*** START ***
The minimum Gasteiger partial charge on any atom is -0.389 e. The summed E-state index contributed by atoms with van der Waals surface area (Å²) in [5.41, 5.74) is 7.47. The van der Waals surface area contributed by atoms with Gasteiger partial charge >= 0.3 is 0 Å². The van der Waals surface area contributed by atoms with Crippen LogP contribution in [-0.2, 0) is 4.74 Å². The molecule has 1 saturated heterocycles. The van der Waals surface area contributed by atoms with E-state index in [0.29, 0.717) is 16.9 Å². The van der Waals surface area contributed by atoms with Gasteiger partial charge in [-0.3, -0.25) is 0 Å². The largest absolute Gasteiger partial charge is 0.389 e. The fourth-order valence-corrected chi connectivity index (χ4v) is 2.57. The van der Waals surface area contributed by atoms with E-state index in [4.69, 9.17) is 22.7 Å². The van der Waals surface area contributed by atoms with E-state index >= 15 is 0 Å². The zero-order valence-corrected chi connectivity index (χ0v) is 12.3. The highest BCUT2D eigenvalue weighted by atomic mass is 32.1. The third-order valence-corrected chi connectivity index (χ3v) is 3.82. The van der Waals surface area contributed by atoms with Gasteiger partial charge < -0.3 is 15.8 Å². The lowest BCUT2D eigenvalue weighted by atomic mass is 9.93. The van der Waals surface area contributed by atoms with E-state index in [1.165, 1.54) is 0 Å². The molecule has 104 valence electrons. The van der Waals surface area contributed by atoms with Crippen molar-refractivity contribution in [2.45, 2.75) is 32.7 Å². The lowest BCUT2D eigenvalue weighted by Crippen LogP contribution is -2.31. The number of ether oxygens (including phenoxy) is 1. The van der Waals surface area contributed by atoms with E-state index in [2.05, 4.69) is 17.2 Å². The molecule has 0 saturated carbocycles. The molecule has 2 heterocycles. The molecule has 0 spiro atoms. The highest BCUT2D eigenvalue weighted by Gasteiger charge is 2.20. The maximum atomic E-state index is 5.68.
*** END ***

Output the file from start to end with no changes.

The minimum Gasteiger partial charge on any atom is -0.389 e. The summed E-state index contributed by atoms with van der Waals surface area (Å²) in [5.41, 5.74) is 7.47. The van der Waals surface area contributed by atoms with Gasteiger partial charge >= 0.3 is 0 Å². The van der Waals surface area contributed by atoms with Crippen LogP contribution in [-0.2, 0) is 4.74 Å². The molecule has 1 saturated heterocycles. The van der Waals surface area contributed by atoms with E-state index in [0.29, 0.717) is 16.9 Å². The van der Waals surface area contributed by atoms with Gasteiger partial charge in [-0.3, -0.25) is 0 Å². The largest absolute Gasteiger partial charge is 0.389 e. The fourth-order valence-corrected chi connectivity index (χ4v) is 2.57. The van der Waals surface area contributed by atoms with E-state index in [4.69, 9.17) is 22.7 Å². The van der Waals surface area contributed by atoms with E-state index >= 15 is 0 Å². The zero-order valence-corrected chi connectivity index (χ0v) is 12.3. The highest BCUT2D eigenvalue weighted by atomic mass is 32.1. The third-order valence-corrected chi connectivity index (χ3v) is 3.82. The van der Waals surface area contributed by atoms with Gasteiger partial charge < -0.3 is 15.8 Å². The lowest BCUT2D eigenvalue weighted by atomic mass is 9.93. The van der Waals surface area contributed by atoms with E-state index in [1.165, 1.54) is 0 Å². The molecule has 104 valence electrons. The van der Waals surface area contributed by atoms with Crippen molar-refractivity contribution in [2.45, 2.75) is 32.7 Å². The lowest BCUT2D eigenvalue weighted by Crippen LogP contribution is -2.31. The number of ether oxygens (including phenoxy) is 1. The van der Waals surface area contributed by atoms with E-state index in [2.05, 4.69) is 17.2 Å². The molecule has 0 saturated carbocycles. The molecule has 2 heterocycles. The molecule has 0 spiro atoms. The highest BCUT2D eigenvalue weighted by Gasteiger charge is 2.20. The maximum atomic E-state index is 5.68.